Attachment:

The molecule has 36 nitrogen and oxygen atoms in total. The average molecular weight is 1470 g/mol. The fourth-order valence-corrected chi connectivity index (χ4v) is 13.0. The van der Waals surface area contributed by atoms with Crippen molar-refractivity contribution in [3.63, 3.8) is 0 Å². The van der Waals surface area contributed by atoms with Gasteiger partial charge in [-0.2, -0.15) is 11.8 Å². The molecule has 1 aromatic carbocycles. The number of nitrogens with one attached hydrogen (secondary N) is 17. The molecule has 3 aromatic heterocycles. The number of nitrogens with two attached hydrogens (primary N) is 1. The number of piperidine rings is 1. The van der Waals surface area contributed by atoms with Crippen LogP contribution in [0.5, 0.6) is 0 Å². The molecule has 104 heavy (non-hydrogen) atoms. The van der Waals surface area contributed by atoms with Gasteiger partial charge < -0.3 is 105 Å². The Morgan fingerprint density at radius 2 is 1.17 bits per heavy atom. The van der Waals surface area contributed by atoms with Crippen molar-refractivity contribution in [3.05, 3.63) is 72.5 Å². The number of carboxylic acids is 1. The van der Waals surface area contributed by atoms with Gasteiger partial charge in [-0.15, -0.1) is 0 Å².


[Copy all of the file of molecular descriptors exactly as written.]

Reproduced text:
The molecule has 36 nitrogen and oxygen atoms in total. The average molecular weight is 1470 g/mol. The fourth-order valence-corrected chi connectivity index (χ4v) is 13.0. The van der Waals surface area contributed by atoms with Crippen molar-refractivity contribution in [3.63, 3.8) is 0 Å². The van der Waals surface area contributed by atoms with Gasteiger partial charge in [-0.2, -0.15) is 11.8 Å². The molecule has 1 aromatic carbocycles. The number of nitrogens with one attached hydrogen (secondary N) is 17. The molecule has 3 aromatic heterocycles. The number of nitrogens with two attached hydrogens (primary N) is 1. The number of piperidine rings is 1. The van der Waals surface area contributed by atoms with Crippen LogP contribution in [0.5, 0.6) is 0 Å². The molecule has 104 heavy (non-hydrogen) atoms. The van der Waals surface area contributed by atoms with Gasteiger partial charge < -0.3 is 105 Å². The Morgan fingerprint density at radius 2 is 1.17 bits per heavy atom. The van der Waals surface area contributed by atoms with Crippen molar-refractivity contribution in [3.05, 3.63) is 72.5 Å². The number of carboxylic acids is 1. The van der Waals surface area contributed by atoms with Gasteiger partial charge in [-0.15, -0.1) is 0 Å².